Cybercriminals typically come from economically disadvantaged countries and regions where legislation related to cybercrime is either not enacted or not consistently enforced. At the same time, worldwide GDP per capita is predicted to fall off a cliff across 170 countries as unemployment continues to skyrocket due to the sudden economic stop forced by the coronavirus.
This can make talented people with programming or other tech skills in developing countries have even fewer opportunities for gainful employment than they currently have. This might be the reason behind the fact that, while the spikes in cybercrime-related searches are being observed in most countries, most of the increase comes from nations with poorer or less stable economies, such as Bangladesh, India, Pakistan, and Nigeria.
As interest in cybercrime continues to climb in the midst of the coronavirus pandemic, the ranks of newly minted cybercriminals will continue to grow. While it’s probably too early to tell if these interest spikes are causing a surge in actual cybercrime statistics, we have almost no doubt they will have at least some effect on year-end cybercrime reports.
Mounir Hahad, head of the Juniper Threat Labs at Juniper Networks, asserts that “remote working and remote business interactions will identify new opportunities for organizations to reassess their business continuity plans and network security processes. As always, businesses must continue to address the ways employees connect to the network and how to deploy technology to enable and protect those connections. In retrospect, today’s work from home conditions may turn out to be a silver lining for organizations, as it forces them to reinforce their security posture for the foreseeable future.”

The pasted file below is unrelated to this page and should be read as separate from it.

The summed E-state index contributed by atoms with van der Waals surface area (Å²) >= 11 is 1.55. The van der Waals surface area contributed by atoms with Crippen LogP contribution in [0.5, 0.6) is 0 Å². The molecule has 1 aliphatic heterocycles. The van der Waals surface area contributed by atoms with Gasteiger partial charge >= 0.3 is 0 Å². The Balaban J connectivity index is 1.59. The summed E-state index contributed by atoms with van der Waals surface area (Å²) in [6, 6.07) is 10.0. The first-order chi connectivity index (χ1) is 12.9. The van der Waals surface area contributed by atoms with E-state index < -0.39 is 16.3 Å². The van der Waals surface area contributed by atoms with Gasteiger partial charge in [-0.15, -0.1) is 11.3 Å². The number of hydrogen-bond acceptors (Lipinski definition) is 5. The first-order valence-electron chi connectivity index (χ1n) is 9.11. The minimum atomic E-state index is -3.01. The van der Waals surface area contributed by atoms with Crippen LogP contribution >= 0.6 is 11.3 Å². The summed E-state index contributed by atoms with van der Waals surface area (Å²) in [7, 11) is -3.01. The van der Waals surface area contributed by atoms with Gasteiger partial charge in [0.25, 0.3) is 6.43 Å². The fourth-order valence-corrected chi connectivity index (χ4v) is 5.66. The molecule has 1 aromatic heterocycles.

On the other hand, Murali Palanisamy, Chief Solutions Officer at appviewX, argues that “the number of cybercrimes in general should not increase by a drastic amount due to the simple fact that enterprises are wising up – they’ve recognized the importance of cybersecurity in this new world, and are optimizing IT budgets to accommodate the acquisition and maintenance of robust security systems.”
Evgen Verzun, founder of HyperSphere.ai, adds that “the vast majority of those search queries become the first and the last step for most people, when they realize how different cybercrime is from what they see on TV or hear in the news, how much really goes into it.In reality it often doesn’t have that ‘cool’ factor that people pick up on.”
Although expert opinion on the effect of such unprecedented interest in cybercrime seems to differ, detecting such spikes can serve as an early warning system for cybersecurity professionals to begin improving their defense strategies.
This is particularly relevant in a time when buying and owning malware is easier than ever, as we outlined in our latest research report on malware markets. And when so much more people express their interest in becoming a cybercriminal, neither businesses nor individuals should stay reactive when it comes to cybersecurity, no matter what percentage of those interested become actual blackhats. It’s time to take a more proactive approach.
At the end of the day, being better prepared now should mean less cybercrime in the future.